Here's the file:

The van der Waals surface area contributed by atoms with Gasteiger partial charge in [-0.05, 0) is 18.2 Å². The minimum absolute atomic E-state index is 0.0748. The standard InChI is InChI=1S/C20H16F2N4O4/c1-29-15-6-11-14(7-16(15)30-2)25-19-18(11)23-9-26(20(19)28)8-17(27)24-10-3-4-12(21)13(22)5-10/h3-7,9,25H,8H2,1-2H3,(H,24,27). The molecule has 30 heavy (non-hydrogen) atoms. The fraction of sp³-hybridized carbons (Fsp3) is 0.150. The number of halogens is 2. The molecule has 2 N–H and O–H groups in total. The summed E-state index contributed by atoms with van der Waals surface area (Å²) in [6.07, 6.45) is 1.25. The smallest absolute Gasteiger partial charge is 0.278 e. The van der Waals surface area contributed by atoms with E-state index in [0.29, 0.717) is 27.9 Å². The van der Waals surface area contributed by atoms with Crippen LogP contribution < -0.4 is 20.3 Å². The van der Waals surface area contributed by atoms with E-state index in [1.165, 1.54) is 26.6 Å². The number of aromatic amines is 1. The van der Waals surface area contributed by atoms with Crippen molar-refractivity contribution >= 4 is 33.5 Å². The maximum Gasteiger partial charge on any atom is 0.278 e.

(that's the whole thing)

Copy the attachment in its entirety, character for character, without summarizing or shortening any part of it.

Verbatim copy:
The van der Waals surface area contributed by atoms with Gasteiger partial charge in [-0.05, 0) is 18.2 Å². The minimum absolute atomic E-state index is 0.0748. The standard InChI is InChI=1S/C20H16F2N4O4/c1-29-15-6-11-14(7-16(15)30-2)25-19-18(11)23-9-26(20(19)28)8-17(27)24-10-3-4-12(21)13(22)5-10/h3-7,9,25H,8H2,1-2H3,(H,24,27). The molecule has 30 heavy (non-hydrogen) atoms. The fraction of sp³-hybridized carbons (Fsp3) is 0.150. The number of halogens is 2. The molecule has 2 N–H and O–H groups in total. The summed E-state index contributed by atoms with van der Waals surface area (Å²) in [6.07, 6.45) is 1.25. The smallest absolute Gasteiger partial charge is 0.278 e. The van der Waals surface area contributed by atoms with E-state index in [0.29, 0.717) is 27.9 Å². The van der Waals surface area contributed by atoms with Crippen LogP contribution < -0.4 is 20.3 Å². The van der Waals surface area contributed by atoms with E-state index in [1.165, 1.54) is 26.6 Å². The number of aromatic amines is 1. The van der Waals surface area contributed by atoms with Crippen molar-refractivity contribution >= 4 is 33.5 Å². The maximum Gasteiger partial charge on any atom is 0.278 e.